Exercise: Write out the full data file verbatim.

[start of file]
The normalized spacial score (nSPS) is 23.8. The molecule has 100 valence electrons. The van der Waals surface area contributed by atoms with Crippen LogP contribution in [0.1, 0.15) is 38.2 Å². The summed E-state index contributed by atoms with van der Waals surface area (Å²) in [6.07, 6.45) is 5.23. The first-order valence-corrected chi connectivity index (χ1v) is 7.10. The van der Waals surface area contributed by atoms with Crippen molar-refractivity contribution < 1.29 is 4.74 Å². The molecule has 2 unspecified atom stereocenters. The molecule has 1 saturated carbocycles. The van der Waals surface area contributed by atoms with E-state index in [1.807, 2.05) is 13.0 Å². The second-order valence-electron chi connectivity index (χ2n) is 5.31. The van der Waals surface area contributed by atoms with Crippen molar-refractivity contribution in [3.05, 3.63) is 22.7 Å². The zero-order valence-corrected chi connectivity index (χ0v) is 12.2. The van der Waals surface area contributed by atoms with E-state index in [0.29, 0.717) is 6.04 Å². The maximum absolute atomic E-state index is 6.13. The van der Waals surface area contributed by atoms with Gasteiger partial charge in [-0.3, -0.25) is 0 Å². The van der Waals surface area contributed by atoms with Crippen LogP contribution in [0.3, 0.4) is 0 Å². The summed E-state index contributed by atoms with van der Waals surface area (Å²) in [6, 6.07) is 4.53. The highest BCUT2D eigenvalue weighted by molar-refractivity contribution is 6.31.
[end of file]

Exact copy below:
The normalized spacial score (nSPS) is 23.8. The molecule has 100 valence electrons. The van der Waals surface area contributed by atoms with Crippen LogP contribution in [0.1, 0.15) is 38.2 Å². The summed E-state index contributed by atoms with van der Waals surface area (Å²) in [6.07, 6.45) is 5.23. The first-order valence-corrected chi connectivity index (χ1v) is 7.10. The van der Waals surface area contributed by atoms with Crippen molar-refractivity contribution < 1.29 is 4.74 Å². The molecule has 2 unspecified atom stereocenters. The molecule has 1 saturated carbocycles. The van der Waals surface area contributed by atoms with E-state index in [1.807, 2.05) is 13.0 Å². The second-order valence-electron chi connectivity index (χ2n) is 5.31. The van der Waals surface area contributed by atoms with Crippen molar-refractivity contribution in [3.05, 3.63) is 22.7 Å². The zero-order valence-corrected chi connectivity index (χ0v) is 12.2. The van der Waals surface area contributed by atoms with E-state index in [0.29, 0.717) is 6.04 Å². The maximum absolute atomic E-state index is 6.13. The van der Waals surface area contributed by atoms with Gasteiger partial charge in [-0.3, -0.25) is 0 Å². The van der Waals surface area contributed by atoms with Crippen LogP contribution in [0.3, 0.4) is 0 Å². The summed E-state index contributed by atoms with van der Waals surface area (Å²) in [6, 6.07) is 4.53. The highest BCUT2D eigenvalue weighted by molar-refractivity contribution is 6.31.